A study abroad experienced became a life changing event for Lionel Donovan III. What was supposed to be a short term event led to the better part of the decade living internationally. Lionel shares how his recent move to Kenya compares to China and what he’s learned in the process.
Tell us your background.
I’m from Atlanta, Georgia, born and raised. I first got a taste of international travel when I was fifteen and traveled to Sao Paulo, Brazil on a two-week missions trip. That’s when I found out the world was bigger, and I’ve been hooked ever since.
What took you abroad as an adult?
I first went to China when I was twenty-one as part of a study abroad program with my university. But what was supposed to be an eight month program turned into five years of fun and adventure in Asia. I ended up graduating from my host university with a degree in broadcast journalism/media studies.
I then moved to Beijing, where I got my first job in media as an anchor and content producer at Blue Ocean Network. I went back to the States 2012, but I just couldn’t stay away from China. I ended up moving back to Beijing in 2014 to work at CGTN in their digital media department.
You just made a very recent move to Nairobi, Kenya which is very different from China. What are your early impressions?
Kenya is amazing! I’ve only been here for a few weeks, but I’m loving it so far. The food, the people, all of it. I kinda came at an interesting time though. Not only did I show up during the cold season (yes, it gets cold here), I’ve also come during the country’s election season. This will be my first time experiencing another country’s election process firsthand, so there should be some interesting times ahead.
As an African-American, what nuances have you observed relocating to a predominantly black country?
Living as a Black man in an African country, for me, has been a different experience. As a member of the Diaspora, returning to “Mother Africa” is something that was always important to me. So to actually do it? It means a lot.
However, although I might blend in a lot more than I did in China, as soon as I open my mouth, I am reminded that I am a foreigner. It’s a bit disorienting to see people that look like you, and yet are so different.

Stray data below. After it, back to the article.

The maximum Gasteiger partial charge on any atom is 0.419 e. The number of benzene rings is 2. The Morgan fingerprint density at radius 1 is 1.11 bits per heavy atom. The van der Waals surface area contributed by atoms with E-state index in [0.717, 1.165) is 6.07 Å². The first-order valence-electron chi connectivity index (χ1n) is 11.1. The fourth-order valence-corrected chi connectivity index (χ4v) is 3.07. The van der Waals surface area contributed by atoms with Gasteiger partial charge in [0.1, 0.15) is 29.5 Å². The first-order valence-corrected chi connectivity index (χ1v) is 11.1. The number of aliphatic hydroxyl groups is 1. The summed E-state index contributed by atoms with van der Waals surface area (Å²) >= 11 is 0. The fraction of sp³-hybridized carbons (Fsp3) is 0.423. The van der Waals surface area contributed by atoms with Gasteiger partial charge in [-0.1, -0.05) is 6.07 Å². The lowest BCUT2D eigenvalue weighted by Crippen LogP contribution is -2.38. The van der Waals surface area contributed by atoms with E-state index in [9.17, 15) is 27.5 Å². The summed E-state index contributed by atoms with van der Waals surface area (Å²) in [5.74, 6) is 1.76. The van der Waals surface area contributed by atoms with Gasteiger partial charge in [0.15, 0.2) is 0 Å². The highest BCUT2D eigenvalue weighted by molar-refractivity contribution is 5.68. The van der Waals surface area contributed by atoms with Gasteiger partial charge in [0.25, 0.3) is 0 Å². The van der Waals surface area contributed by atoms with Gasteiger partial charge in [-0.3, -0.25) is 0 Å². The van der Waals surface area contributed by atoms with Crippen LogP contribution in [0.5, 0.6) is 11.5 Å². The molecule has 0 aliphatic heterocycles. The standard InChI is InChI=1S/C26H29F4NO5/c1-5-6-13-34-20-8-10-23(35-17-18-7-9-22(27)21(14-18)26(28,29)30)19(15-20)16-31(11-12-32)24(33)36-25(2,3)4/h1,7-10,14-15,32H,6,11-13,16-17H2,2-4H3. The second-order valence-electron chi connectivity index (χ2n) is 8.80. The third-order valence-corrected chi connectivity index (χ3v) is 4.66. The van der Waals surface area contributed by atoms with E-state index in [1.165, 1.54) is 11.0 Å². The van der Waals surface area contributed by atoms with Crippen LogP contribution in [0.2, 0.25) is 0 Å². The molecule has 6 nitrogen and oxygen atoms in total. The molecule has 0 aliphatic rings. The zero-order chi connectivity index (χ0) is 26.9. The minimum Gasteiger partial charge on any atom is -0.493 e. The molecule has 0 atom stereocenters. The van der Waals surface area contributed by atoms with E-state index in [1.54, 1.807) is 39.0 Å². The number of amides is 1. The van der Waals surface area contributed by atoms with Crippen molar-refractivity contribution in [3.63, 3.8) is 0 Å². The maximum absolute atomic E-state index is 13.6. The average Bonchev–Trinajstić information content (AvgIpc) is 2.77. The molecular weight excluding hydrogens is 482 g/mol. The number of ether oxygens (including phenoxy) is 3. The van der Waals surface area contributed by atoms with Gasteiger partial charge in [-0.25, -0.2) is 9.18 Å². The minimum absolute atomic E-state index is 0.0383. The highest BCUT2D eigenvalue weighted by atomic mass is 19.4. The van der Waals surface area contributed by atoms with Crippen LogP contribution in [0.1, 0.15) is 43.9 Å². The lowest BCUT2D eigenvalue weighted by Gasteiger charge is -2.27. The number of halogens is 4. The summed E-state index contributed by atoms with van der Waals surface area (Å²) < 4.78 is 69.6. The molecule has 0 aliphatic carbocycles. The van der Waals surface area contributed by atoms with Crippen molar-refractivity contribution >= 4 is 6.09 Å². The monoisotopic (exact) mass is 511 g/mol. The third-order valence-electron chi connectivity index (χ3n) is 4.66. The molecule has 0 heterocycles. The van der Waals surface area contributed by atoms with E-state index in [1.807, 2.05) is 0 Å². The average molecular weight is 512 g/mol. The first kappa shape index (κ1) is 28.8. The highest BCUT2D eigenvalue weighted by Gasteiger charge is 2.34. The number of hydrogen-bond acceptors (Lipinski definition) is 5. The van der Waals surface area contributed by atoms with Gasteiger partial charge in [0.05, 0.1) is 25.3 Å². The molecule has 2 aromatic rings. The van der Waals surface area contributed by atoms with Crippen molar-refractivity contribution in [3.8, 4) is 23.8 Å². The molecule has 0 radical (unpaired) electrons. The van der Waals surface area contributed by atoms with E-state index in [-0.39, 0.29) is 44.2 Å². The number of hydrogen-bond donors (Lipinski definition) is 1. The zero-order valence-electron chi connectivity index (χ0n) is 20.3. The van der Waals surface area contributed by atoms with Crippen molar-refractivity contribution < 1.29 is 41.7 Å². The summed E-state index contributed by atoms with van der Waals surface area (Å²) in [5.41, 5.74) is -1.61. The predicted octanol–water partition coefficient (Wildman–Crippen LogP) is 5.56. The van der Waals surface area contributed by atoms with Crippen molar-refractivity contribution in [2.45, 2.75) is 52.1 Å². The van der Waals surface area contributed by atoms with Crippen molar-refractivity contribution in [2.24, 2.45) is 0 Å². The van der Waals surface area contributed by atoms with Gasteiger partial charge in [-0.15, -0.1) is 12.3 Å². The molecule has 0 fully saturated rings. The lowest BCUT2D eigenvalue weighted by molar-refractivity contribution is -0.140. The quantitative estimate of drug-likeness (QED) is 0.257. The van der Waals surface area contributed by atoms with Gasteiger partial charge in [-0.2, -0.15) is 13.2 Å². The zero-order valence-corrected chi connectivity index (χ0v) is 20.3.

I see so many traits, looks, and gestures that just as easily be seen back in Atlanta, but then they’re accompanied by a language I can’t understand. But that’s something I hope to fix soon, at least partially.
You co-founded the No Name Podcast. What was your original mission behind it?
While working in the media industry, I saw that while I was telling interesting stories, I wasn’t telling my story, or the stories of the community I was a part of. And what did get told… well, it wasn’t that accurate. I’ll leave it at that. So I decided to create a platform that told these stories, from a perspective that came from the community. The Black expat experience is a unique one, so I wanted to make sure that uniqueness was highlighted and not watered down.
What are the other projects have you launched?
Since launching the podcast, I’ve also started a website that showcases the vibrant and quickly growing Black expat communities found across Asia. The Sahelian Outpost (www.sahelianoutpost.com) gathers Black expats from across Asia and shares their experiences on living in the world’s largest continent. On the site, you’ll find video diaries, blogs, and audio content that discuss finding a job, how to get things delivered to you, and more advice on how to make your time as an expat an enjoyable one.
What are the considerations that a new expat may have to make when contemplating moving to East Africa?
I would say, make sure you have enough money, and find a person you can trust to show you around. Although I’ve never felt threatened physically, I also know that as a six-foot one, two-hundred pound man, my idea of physical safety may be different from others’. You will also have to look out for those who will try to scam you, especially if you’re from the West.
How have you found community or are you still finding it?
I’m still getting adjusted here, but everyone, both local and expat, has been very welcoming and helpful. I’ve gone out a few times and the nightlife is crazy here!
What’s one must-have experience when visiting Nairobi?
Chapati and roasted goat meat. You’re welcome…<laughs>
Photos courtesy of Lionel Donovan III.